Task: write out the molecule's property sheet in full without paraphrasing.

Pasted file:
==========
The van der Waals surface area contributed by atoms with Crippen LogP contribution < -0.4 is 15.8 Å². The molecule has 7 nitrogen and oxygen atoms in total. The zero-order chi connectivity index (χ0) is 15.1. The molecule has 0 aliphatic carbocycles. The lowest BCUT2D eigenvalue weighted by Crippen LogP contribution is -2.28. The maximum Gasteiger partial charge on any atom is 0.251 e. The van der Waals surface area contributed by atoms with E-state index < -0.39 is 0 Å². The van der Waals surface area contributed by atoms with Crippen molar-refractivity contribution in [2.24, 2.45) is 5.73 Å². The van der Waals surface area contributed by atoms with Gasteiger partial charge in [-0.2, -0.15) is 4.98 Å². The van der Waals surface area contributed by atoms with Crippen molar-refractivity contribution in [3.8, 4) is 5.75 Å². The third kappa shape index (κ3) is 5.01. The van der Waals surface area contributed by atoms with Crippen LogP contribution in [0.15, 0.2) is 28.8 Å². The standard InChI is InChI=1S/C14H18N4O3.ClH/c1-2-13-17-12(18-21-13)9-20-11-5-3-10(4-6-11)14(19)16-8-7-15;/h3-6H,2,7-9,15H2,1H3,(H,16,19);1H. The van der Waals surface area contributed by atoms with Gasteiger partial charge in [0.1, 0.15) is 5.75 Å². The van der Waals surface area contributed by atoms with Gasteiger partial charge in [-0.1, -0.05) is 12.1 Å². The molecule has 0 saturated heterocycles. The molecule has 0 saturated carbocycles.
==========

The van der Waals surface area contributed by atoms with Crippen LogP contribution < -0.4 is 15.8 Å². The molecule has 7 nitrogen and oxygen atoms in total. The zero-order chi connectivity index (χ0) is 15.1. The molecule has 0 aliphatic carbocycles. The lowest BCUT2D eigenvalue weighted by Crippen LogP contribution is -2.28. The maximum Gasteiger partial charge on any atom is 0.251 e. The van der Waals surface area contributed by atoms with E-state index < -0.39 is 0 Å². The van der Waals surface area contributed by atoms with Crippen molar-refractivity contribution in [2.24, 2.45) is 5.73 Å². The van der Waals surface area contributed by atoms with Gasteiger partial charge in [-0.2, -0.15) is 4.98 Å². The van der Waals surface area contributed by atoms with Crippen molar-refractivity contribution in [3.8, 4) is 5.75 Å². The third kappa shape index (κ3) is 5.01. The van der Waals surface area contributed by atoms with Crippen LogP contribution in [0.15, 0.2) is 28.8 Å². The standard InChI is InChI=1S/C14H18N4O3.ClH/c1-2-13-17-12(18-21-13)9-20-11-5-3-10(4-6-11)14(19)16-8-7-15;/h3-6H,2,7-9,15H2,1H3,(H,16,19);1H. The van der Waals surface area contributed by atoms with Gasteiger partial charge in [0.1, 0.15) is 5.75 Å². The van der Waals surface area contributed by atoms with Gasteiger partial charge in [-0.1, -0.05) is 12.1 Å². The molecule has 0 saturated heterocycles. The molecule has 0 saturated carbocycles.